Posts Tagged ‘1976’


Christmas eve came and went,

The year’s most prestigious event,

Without one gift received or sent from home.

The place where once had been seen,

Things that build memory so keen,

When days were hard and times were lean, at home.[1]


A lonely man knelt by his bed,

Wrinkled hands held his graying head,

As slowly these sad words he said down home,

“Lord, I don’t understand

All the ways of God with man;

Why I, alone, of all the clan am home.”


Then rising deliberately,

His hands toward heaven in a plea,

With eyes tear-blurred, he could not see his home.

He talked at length to His God,

‘Bout the graves under winter’s sod,

Where loved ones lay who used to trod in home.


“Amen,” he said, and clinched his prayer,

Between God, so gloriously fair,

And his mortal soul, earth-bound there, to home.

Satisfied that God’s way is best,

He blew out the light of his nest,

And gave the grate a log to bless the home.


He went to sleep that Christmas Eve,

Believing as saints do believe,

Trusting God, he’d no longer grieve ’round home.

For the three who’d passed death’s door,

To walk familiar paths no more,

Making him the last of four, now home.


Little did the gentleman dream,

That the world which sad did seem,

He’d be leaving ere sun’s first gleam lit home.

The foursome would that Christmas morn.

No longer to be sad and torn,

Gone now would be the long forlorn of home.


The close circle, broken of yore,

Then met [2] inside the Pearly Door,

The old man made the last of four come home.

They now were there in perfect love,

They’d traded partridge for the dove,

Never to say “Good-bye” above. THAT’S HOME!

                – eab, 12/76 (pre-23rd )

Note the footnote.  Clyde D Bryan, my dad, was born this date (2/5/1904) in Murry City, Ohio.  This poem was not written about him but was penned just prior to his untimely death.  As some parallels existed it seemed fitting to place it here for Dad’s birthday.  One never fully gets over the loss of his dad. (He died before the sun came up on the 24th 1976.)

[1] My dad, Clyde D. Bryan, was severely burned on the 23rd and died the morning of the of 24th .  There was no premonition, yet dad was the last to die of his family of four.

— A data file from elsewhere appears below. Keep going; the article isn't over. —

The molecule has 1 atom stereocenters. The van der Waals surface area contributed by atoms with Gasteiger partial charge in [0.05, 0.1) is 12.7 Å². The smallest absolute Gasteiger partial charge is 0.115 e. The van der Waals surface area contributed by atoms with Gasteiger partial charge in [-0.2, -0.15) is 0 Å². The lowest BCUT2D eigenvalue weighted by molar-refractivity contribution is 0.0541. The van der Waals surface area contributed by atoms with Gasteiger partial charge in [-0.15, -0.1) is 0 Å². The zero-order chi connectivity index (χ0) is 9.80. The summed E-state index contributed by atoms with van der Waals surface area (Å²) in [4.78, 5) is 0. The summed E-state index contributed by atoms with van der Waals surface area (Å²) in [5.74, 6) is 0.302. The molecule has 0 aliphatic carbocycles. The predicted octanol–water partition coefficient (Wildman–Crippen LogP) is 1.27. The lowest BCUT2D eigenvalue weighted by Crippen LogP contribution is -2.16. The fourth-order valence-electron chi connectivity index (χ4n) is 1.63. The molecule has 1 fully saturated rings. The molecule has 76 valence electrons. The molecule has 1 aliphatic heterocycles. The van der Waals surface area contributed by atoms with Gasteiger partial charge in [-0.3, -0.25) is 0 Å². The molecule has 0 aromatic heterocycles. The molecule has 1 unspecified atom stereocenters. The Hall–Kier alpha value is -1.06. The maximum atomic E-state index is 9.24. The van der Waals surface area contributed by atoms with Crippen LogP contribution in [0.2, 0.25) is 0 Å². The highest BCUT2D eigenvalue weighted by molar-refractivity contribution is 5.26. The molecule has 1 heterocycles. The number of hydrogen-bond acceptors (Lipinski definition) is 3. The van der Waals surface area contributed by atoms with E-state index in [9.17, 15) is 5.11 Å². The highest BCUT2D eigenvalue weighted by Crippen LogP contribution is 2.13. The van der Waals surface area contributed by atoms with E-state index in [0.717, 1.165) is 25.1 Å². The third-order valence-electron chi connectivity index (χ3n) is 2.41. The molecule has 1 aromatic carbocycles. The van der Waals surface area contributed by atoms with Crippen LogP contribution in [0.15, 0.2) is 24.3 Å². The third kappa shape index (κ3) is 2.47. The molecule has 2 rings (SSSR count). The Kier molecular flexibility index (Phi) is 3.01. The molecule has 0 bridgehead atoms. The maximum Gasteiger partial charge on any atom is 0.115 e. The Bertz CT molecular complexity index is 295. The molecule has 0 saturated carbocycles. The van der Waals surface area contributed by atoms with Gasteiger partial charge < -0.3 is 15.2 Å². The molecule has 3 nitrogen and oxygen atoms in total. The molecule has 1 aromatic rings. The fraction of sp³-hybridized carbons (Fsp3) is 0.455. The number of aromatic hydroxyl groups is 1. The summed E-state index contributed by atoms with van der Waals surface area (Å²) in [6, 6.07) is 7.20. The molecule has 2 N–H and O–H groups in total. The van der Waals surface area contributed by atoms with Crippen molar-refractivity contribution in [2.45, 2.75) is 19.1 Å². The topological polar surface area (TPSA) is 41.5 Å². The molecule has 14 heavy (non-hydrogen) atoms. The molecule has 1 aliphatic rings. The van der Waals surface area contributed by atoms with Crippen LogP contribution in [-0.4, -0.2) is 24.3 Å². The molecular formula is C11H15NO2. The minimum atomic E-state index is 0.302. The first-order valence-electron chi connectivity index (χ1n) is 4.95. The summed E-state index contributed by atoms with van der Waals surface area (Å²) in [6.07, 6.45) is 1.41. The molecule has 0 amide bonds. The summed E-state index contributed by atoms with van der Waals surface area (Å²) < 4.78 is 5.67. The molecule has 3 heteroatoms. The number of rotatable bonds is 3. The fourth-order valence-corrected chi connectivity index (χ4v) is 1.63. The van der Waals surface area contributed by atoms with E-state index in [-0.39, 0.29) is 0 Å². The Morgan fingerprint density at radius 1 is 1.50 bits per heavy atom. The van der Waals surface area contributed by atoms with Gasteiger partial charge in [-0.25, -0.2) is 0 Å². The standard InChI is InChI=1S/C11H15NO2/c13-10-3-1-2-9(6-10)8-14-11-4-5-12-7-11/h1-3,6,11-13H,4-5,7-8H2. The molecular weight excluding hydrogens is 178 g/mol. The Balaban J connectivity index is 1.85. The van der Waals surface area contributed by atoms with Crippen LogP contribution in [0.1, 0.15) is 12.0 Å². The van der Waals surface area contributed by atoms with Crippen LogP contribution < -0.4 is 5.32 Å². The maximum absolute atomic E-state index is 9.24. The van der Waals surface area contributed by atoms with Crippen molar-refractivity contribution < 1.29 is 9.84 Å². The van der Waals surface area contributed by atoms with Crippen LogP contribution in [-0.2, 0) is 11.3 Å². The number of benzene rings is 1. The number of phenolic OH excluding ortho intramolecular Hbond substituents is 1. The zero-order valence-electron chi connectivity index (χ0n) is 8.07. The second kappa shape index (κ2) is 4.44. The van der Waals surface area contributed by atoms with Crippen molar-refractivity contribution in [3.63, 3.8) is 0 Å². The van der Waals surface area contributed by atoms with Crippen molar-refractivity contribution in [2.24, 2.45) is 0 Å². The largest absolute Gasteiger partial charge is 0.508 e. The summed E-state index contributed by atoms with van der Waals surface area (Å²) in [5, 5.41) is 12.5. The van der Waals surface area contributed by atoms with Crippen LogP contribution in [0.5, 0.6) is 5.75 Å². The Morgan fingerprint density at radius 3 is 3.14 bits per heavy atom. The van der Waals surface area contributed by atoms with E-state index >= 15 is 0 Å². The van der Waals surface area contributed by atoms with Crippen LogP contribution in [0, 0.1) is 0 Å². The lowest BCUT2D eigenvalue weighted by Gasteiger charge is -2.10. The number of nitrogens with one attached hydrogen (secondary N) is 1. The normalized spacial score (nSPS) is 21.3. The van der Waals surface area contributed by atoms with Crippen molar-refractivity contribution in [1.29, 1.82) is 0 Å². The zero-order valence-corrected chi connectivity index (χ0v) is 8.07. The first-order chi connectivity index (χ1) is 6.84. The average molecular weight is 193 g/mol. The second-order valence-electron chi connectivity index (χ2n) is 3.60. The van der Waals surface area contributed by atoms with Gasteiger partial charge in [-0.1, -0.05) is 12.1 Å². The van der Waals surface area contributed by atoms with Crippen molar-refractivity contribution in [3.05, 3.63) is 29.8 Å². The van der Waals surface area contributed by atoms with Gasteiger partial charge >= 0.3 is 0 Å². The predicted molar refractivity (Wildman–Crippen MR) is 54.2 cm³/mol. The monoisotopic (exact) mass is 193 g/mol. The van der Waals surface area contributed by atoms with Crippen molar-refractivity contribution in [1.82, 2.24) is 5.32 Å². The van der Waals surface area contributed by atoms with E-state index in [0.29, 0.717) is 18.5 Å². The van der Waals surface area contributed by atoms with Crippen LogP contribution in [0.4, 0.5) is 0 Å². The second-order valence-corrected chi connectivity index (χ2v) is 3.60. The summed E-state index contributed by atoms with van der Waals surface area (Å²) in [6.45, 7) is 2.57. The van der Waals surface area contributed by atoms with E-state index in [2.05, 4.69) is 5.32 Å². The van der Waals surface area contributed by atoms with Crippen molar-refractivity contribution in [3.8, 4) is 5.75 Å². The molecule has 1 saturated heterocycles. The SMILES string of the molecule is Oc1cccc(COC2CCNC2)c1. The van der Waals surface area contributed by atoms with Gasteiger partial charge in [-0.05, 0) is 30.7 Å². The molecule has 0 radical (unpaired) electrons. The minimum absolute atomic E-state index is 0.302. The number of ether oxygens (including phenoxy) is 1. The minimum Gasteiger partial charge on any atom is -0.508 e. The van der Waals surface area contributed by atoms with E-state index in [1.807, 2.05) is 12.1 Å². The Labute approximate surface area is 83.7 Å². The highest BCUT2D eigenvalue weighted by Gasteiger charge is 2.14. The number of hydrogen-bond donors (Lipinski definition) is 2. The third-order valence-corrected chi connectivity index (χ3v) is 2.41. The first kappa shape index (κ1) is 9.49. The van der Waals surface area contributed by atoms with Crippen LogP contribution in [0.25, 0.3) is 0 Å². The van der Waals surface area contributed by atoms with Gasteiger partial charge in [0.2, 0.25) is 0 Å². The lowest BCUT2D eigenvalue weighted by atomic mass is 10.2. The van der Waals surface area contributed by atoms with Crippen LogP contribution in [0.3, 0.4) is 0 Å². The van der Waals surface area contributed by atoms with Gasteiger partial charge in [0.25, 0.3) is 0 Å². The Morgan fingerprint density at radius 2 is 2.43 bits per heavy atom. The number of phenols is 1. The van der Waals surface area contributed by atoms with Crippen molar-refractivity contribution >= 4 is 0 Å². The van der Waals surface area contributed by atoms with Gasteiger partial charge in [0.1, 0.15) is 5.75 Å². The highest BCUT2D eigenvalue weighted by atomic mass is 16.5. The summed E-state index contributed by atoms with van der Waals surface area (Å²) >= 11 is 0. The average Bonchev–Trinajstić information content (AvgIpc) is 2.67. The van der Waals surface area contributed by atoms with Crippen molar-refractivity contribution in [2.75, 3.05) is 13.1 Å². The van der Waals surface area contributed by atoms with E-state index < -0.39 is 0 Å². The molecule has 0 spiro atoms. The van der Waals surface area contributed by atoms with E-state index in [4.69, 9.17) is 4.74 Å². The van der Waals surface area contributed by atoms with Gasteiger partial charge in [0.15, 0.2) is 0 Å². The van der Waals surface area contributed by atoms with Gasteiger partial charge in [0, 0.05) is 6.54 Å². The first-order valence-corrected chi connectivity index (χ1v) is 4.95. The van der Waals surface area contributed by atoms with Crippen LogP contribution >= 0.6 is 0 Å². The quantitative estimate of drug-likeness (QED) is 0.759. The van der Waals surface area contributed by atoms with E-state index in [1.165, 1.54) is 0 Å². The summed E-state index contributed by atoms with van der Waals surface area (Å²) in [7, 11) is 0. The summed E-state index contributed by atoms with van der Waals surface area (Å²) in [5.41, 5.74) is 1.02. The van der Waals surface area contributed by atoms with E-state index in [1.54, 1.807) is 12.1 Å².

[2] I wish all four Bryans made heaven, but my poem is not claiming that.

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“…Jesus Christ, the most unselfish being in that ever lived on the earth.  So then if you want to show Christ to this old world you will have to get rid of self, for as long as there is any self in you the world can’t see Jesus Christ.”

– Bud Robinson, Sunshine and Smiles (Noblesville, IN: J. Edwin Newby, 1976), 129.

Reuben Robinson “Uncle Buddy” was born in White County, Tennessee, 1860.  When converted to Christ he could not read.  By God’s grace, the help of his wife, and determination he conquered this handicap and went on to be a leading Nazarene evangelist.

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T              Today a young man turns sixty years;

H             Half that time we’ve known him, it appears.

O             Operating a small printing press,

M             Ministering to rich, and those less,

A              “Ain’t going preacher,” was said by some

S             Sleepy souls, after the van had come.


L              Loving man to Paula, his good wife.


S             Stably married decades of life,

P             Papa to their four nice kids, all grown,

R             Reaching to grandkids, these four have “sown.”

O             (Onions are part of any good meal.)

L              Lord’s minister, who likes to help heal,

E             Enjoyed seeing homes of Shea* and Ike.**

S             Sincere “Bests” – to a guy we all like. – eab, 10/1/08


The Bryans and Sproles visited * George Beverly Shea’s homesite when he held a meeting in Kingston and we visited ** Dwight D. Eisenhower’s homesite when he held a meeting in Kansas. My wife and I first met the Sproles in 1976 in Tennessee.



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